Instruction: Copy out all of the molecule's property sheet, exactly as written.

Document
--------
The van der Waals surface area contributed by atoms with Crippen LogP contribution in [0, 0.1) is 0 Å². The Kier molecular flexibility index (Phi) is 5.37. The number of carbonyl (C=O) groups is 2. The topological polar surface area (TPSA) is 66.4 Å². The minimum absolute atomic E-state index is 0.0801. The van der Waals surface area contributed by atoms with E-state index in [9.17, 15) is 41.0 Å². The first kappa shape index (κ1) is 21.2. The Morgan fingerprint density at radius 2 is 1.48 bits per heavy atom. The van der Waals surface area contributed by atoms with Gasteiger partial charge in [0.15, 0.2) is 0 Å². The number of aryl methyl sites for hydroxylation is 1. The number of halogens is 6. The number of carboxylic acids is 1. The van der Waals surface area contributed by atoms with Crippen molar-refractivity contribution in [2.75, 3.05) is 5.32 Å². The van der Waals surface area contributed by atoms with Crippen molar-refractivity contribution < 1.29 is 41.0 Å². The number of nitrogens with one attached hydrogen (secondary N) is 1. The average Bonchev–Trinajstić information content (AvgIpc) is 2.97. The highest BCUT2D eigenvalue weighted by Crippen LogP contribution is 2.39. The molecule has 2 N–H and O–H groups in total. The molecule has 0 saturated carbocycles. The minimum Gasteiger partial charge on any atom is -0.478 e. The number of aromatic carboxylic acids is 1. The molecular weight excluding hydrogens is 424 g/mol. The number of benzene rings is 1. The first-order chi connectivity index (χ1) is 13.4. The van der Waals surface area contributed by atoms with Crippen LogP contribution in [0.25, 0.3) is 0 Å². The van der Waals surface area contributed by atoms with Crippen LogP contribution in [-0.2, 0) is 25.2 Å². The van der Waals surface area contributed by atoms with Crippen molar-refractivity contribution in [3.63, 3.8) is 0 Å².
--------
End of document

The van der Waals surface area contributed by atoms with Crippen LogP contribution in [0, 0.1) is 0 Å². The Kier molecular flexibility index (Phi) is 5.37. The number of carbonyl (C=O) groups is 2. The topological polar surface area (TPSA) is 66.4 Å². The minimum absolute atomic E-state index is 0.0801. The van der Waals surface area contributed by atoms with E-state index in [9.17, 15) is 41.0 Å². The first kappa shape index (κ1) is 21.2. The Morgan fingerprint density at radius 2 is 1.48 bits per heavy atom. The van der Waals surface area contributed by atoms with Gasteiger partial charge in [0.15, 0.2) is 0 Å². The number of aryl methyl sites for hydroxylation is 1. The number of halogens is 6. The number of carboxylic acids is 1. The van der Waals surface area contributed by atoms with Crippen molar-refractivity contribution in [2.75, 3.05) is 5.32 Å². The van der Waals surface area contributed by atoms with Crippen molar-refractivity contribution < 1.29 is 41.0 Å². The number of nitrogens with one attached hydrogen (secondary N) is 1. The average Bonchev–Trinajstić information content (AvgIpc) is 2.97. The highest BCUT2D eigenvalue weighted by Crippen LogP contribution is 2.39. The molecule has 2 N–H and O–H groups in total. The molecule has 0 saturated carbocycles. The minimum Gasteiger partial charge on any atom is -0.478 e. The number of aromatic carboxylic acids is 1. The molecular weight excluding hydrogens is 424 g/mol. The number of benzene rings is 1. The first-order chi connectivity index (χ1) is 13.4. The van der Waals surface area contributed by atoms with Crippen LogP contribution in [0.25, 0.3) is 0 Å². The van der Waals surface area contributed by atoms with Crippen LogP contribution in [-0.2, 0) is 25.2 Å². The van der Waals surface area contributed by atoms with Crippen molar-refractivity contribution in [3.63, 3.8) is 0 Å².